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Rory Best is a very 'special person' in Ulster and Irish Rugby, says Jared Payne

Ulster v Cardiff Blues, Guinness PRO14 Championship, Kingspan Stadium, Friday, 7.35pm

Old pals: Rory Best and Jared Payne in action during the 2015 World Cup
Old pals: Rory Best and Jared Payne in action during the 2015 World Cup
Battering ram: Ex-Ulster ace Nick Williams will be back in Belfast

By Michael Sadlier

Rory Best. He's gone and yet it's difficult to fully process this knowledge.

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Though another World Cup has turned to ashes, it just seems that he'll surely be back soon and preparing to pick up an Ulster shirt again.

Except that the 37-year-old won't be wearing the No.2 shirt again when the province begin to ramp up for Europe.

His playing career ceased in the carnage visited upon Ireland in Tokyo on Saturday, and though his last game for Ulster was last May's Guinness PRO14 semi-final tanking at Glasgow, he's passed under the war memorial clock for so long that the squad can be forgiven for expecting him to turn up.

Ulster defence coach and former provincial and Ireland team-mate Jared Payne certainly reckons he'll still show and with that familiar half-grin throws out a line or two about Best.

"He likes the free feeds," said Payne. "I'm sure he'll rock up for a free lunch here and there."

Getting rather more serious about the subject matter of his former work colleague, Payne offered his own tribute as Best begins life as an ex-player.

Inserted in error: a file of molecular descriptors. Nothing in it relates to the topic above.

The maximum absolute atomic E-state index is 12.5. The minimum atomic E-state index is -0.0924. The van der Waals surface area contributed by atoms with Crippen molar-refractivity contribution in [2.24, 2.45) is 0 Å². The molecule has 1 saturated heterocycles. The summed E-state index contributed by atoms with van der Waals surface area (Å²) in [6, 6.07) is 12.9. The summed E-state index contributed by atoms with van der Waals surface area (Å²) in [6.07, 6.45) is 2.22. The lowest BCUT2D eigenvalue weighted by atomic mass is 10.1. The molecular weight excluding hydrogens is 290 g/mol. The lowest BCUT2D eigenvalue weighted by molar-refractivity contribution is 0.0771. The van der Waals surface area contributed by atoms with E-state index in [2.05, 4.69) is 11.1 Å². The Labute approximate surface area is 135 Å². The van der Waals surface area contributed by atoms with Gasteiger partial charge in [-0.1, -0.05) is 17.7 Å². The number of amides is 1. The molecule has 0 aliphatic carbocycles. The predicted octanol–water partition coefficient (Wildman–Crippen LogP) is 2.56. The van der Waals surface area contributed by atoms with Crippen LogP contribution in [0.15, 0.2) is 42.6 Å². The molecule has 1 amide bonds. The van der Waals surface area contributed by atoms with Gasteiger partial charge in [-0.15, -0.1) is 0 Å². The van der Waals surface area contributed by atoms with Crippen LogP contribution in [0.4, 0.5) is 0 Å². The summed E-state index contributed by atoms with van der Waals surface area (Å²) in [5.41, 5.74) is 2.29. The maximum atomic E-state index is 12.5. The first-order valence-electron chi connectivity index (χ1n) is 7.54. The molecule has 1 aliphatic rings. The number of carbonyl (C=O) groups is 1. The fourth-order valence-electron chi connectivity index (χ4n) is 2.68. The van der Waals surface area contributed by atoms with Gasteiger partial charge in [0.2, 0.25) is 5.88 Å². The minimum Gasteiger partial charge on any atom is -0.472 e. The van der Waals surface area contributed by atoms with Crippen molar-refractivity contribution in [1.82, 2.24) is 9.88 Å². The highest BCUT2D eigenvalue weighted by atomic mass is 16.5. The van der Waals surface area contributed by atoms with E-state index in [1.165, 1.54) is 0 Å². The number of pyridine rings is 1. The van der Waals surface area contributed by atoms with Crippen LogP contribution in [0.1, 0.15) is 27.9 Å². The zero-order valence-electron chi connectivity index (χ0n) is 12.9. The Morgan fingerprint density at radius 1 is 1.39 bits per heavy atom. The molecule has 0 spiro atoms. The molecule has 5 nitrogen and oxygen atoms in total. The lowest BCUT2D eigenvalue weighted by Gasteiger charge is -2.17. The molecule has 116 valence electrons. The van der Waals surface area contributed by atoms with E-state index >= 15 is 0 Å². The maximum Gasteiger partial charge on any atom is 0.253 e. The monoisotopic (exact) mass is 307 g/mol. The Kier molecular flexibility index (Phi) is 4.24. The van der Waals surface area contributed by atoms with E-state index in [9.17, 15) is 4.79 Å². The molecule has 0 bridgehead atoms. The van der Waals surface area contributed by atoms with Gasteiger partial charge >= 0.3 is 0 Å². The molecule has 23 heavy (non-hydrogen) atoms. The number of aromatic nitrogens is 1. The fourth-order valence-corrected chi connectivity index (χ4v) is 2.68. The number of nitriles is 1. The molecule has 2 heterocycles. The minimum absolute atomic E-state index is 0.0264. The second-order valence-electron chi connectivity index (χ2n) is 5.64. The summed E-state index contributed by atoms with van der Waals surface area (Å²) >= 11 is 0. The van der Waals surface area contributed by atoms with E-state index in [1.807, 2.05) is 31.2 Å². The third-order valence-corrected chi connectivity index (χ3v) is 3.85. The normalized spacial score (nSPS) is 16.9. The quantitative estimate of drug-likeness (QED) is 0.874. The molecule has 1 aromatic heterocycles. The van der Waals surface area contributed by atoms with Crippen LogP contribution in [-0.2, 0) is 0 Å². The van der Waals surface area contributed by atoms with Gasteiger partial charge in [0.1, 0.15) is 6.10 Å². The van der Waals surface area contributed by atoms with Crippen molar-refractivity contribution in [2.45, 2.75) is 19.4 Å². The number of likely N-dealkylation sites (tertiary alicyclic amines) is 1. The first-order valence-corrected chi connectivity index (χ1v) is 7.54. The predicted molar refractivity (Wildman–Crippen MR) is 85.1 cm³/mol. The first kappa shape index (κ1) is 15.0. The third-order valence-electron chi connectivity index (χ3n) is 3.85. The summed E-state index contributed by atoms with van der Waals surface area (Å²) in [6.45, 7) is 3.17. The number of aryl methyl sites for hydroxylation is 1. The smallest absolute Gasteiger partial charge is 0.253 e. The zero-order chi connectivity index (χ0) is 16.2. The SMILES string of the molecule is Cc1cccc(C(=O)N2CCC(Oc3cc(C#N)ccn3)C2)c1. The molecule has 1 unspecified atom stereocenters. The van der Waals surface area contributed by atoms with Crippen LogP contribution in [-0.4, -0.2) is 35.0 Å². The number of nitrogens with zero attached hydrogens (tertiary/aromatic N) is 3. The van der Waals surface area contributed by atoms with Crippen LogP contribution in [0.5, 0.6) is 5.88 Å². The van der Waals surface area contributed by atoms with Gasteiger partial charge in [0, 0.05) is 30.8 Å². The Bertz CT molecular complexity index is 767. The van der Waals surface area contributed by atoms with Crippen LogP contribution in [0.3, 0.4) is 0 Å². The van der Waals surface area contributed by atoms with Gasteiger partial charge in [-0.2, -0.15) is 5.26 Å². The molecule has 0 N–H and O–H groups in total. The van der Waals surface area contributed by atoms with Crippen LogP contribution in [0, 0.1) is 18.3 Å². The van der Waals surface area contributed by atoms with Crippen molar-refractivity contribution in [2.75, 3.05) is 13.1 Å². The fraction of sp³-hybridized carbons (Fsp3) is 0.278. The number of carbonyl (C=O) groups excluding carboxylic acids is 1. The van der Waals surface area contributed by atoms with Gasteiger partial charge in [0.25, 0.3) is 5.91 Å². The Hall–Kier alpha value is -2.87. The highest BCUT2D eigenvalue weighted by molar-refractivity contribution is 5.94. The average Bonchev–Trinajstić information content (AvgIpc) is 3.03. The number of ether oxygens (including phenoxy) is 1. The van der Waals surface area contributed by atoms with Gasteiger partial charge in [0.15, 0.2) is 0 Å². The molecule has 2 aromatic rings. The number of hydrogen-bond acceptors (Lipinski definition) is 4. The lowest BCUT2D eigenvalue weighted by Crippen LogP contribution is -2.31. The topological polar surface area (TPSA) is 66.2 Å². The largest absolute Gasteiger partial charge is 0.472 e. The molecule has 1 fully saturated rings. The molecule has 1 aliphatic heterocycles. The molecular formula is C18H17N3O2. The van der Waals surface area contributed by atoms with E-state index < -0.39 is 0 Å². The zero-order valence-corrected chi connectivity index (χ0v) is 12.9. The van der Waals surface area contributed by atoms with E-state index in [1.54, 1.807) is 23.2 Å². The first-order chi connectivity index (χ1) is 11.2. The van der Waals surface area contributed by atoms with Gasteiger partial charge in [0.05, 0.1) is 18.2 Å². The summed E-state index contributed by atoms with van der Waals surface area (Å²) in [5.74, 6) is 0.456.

"Rory, everyone has said it all," he said. "The type of leader, the type of character, the way he fronted up was pretty awesome and such a special person with both Ulster and Ireland.

"I've enjoyed my time with him and all have been good reflections on him (as a person)."

And Joe Schmidt too, the coach under whom Payne won 20 Ireland caps before being forced to retire in 2018 due to recurring headaches, also gets a mention as both the former Ireland coach and captain's departures were less than pleasing after so much high achievement.

"Joe (Schmidt), again, what he's done with the Irish camp, the way he's turned rugby round," he said.

"It's disappointing for them both (Schmidt and Best) to go out like that.

"Sport's not the nicest thing at times," he added with insider knowledge after never being able to play again after 2017's Lions tour to the land of his birth.

"Unfortunately they didn't get the kind of send-off they deserved but I think they can hold their heads high."

With that job done, it's time to address Friday evening and round four of the PRO14 when Ulster host Cardiff Blues, with the Welsh having managed just one win in Conference B against Ulster's pair of victories in A.

While it seems unlikely that either Ireland World Cup squad members Rob Herring or Jordi Murphy will be involved, Payne isn't for enlightening anyone on this matter, instead preferring to talk about the Blues.

With Ulster coming off their bonus-point win at the Southern Kings, which took some of the bad look off the thumping they shipped the week before against the Cheetahs, Payne sounds reasonably confident that the next two games - both at home - can set Ulster on a steadier course.

Citing the influence of former Ulster favourite, and team-mate, Nick Williams as still offering a potent threat, Payne lays down a marker for his charges.

"They've got threats across the board, so it's going to be a tough night if we don't front up early and put some real life into the game," he said.

Coughing up nine tries at the Cheetahs, from a total of 12 conceded so far this season, has a particularly ugly look about it for a defence coach, though Payne tries to appear reasonably nonchalant about Bloemfontein.

"We put a bit of pressure on the boys to improve and they did," he said. "Our discipline was disappointing at the Kings so that was annoying but I think there was a bounce back."

A case of must do better.

Belfast Telegraph


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